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How to Change Equations from Linear Motion to Rotational Motion

In physics, when you go from linear motion to rotational motion, you need to change the equations that you use to calculate your results. Here are the angular equivalents (or analogs) for the linear motion equations:

image0.png

In all these equations, t stands for time,

image1.png

f means final, and i means initial. In the linear equations, v is velocity, s is displacement, and a is acceleration. In the angular equations,

image2.png

You know that the quantities displacement, velocity, and acceleration are all vectors; well, their angular equivalents are vectors, too. First, consider angular displacement,

image3.png

this is a measure of the angle through which an object has rotated. The magnitude tells you the size of the angle of the rotation, and the direction is parallel to the axis of the rotation. Similarly, angular velocity,

image4.png

has a magnitude equal to the angular speed and a direction that defines the axis of rotation. The angular acceleration,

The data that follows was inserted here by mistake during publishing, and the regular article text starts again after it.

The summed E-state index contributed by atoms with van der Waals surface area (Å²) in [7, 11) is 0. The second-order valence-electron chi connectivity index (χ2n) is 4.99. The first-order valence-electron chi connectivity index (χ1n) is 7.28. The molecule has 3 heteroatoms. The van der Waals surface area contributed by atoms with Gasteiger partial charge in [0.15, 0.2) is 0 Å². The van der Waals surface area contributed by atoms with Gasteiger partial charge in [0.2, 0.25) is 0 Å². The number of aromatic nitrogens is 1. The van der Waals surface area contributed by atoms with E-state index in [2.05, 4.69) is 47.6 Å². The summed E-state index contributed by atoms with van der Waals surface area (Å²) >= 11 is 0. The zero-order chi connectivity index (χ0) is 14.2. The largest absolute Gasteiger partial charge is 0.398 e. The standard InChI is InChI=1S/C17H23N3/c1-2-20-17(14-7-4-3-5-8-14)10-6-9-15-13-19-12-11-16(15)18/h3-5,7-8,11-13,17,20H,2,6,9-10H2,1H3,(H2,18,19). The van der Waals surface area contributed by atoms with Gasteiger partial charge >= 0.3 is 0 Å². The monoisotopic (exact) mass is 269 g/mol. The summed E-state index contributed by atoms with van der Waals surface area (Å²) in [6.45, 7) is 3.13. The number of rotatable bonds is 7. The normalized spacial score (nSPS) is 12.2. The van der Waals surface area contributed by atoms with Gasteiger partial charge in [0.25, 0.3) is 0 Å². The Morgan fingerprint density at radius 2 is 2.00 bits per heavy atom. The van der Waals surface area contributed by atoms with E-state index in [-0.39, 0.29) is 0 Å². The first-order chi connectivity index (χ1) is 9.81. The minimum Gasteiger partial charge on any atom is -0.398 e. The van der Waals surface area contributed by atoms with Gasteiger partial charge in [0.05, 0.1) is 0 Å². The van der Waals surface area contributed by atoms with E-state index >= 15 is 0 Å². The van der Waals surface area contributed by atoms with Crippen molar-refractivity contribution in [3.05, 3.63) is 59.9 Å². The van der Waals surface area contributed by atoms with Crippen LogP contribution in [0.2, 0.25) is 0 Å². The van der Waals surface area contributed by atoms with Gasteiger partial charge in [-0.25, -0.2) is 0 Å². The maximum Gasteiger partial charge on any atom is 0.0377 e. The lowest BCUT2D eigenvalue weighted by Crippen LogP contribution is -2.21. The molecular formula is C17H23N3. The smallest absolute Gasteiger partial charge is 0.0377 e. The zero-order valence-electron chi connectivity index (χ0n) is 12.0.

image5.png

has a magnitude equal to the rate at which the angular velocity is changing; it’s also directed along the axis of rotation.

If you consider only motion in a plane, then you have only one possible direction for the axis of rotation: perpendicular to the plane. In this case, these vector quantities have only one component — this vector component is just a number, and the sign of the number indicates all you need to know about the direction. For example, a positive angular displacement may be a clockwise rotation, and a negative angular displacement may be a counterclockwise rotation.

Just as the magnitude of the velocity is the speed, the magnitude of the angular velocity is the angular speed. Just as the magnitude of a displacement is a distance, the magnitude of an angular displacement is an angle — that is, the magnitude of the vector quantity is a scalar quantity.

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